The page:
On March 29th, 2009, the world’s largest metal band became playable characters in their own Guitar Hero game.

Metallica had long been spreading their brand and music into more commercial settings, but an entire Guitar Hero game at the height of the game’s popularity was another level of risk. More importantly, the game was Activision’s second attempt to base an entire game around one artist, as opposed to the shuffle format of providing single songs from a variety of artists. Guitar Hero: Aerosmith had done just fine, but Metallica was internationally known to the young audience who were more likely to be playing Guitar Hero games.

The title brought a few new features to the table that helped maximize the authentic Metallica experience. Motion capture was used extensively for the game, ensuring each band member’s unique movements and mannerisms were present in the gameplay. It made the experience enjoyable, especially for diehard Metallica fans, because things like Robert Trujillo’s crab walk and Kirk Hammett’s posture while soloing were spot on. Not to mention, the stages in each progression of the Career Mode matched scenes you would see at a live Metallica show, making the entire thing feel like a play-along concert.

Another feature that was loved by many was the addition of an Expert+ mode that enabled double bass drum pedals for the drum controller. Lars Ulrich utilizes a double bass drum pedal setup on nearly every Metallica song, so it added to the innovative experience. The Battle Mode feature was also adapted slightly to mimic the dual lead guitar style of Metallica. Rather than take turns playing things back and forth like in Guitar Hero 3: Legends of Rock, battle participants would take on James Hetfield’s rhythm style and Hammett’s lead parts interchangeably.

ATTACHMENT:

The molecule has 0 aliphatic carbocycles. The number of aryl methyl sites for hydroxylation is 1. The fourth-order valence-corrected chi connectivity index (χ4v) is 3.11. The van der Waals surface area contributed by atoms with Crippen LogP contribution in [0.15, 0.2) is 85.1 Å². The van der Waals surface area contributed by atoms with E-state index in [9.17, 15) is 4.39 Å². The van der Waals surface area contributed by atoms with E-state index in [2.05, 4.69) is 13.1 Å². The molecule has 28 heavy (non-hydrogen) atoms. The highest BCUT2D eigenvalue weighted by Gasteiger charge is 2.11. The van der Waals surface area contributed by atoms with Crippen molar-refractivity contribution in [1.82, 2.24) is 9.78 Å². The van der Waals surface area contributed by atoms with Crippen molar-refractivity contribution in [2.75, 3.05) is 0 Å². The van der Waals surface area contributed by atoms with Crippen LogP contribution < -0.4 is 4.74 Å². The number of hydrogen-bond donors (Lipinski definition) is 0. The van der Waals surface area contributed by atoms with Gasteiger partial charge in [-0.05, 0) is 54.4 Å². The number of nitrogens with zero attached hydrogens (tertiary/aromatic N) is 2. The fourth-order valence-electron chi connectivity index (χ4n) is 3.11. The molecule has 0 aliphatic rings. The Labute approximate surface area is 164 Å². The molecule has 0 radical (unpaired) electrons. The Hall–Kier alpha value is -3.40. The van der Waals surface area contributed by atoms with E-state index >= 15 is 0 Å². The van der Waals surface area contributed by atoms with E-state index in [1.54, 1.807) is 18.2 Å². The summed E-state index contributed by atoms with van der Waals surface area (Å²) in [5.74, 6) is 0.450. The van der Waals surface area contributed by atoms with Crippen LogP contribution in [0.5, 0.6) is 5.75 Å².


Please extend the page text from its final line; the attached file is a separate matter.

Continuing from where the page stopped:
It’s hard to believe this type of attention to detail went into a game featuring a fairly niche type of music. For example, metal has always been an inclusive genre that is a selective taste. Nevertheless, the game was the most successful Guitar Hero to date, mostly due to how much detail went into making it authentically Metallica.

For a band that has transcended genre and even music, Metallica has stayed true to their sound for the most part. A game ranging from their Kill ‘Em All years in the 1980s, all the way to the Death Magnetic album release in ’08, was quite an undertaking. Activision killed it, and 10 years later, it still stands as a shining highlight in the Guitar Hero-styled game craze.

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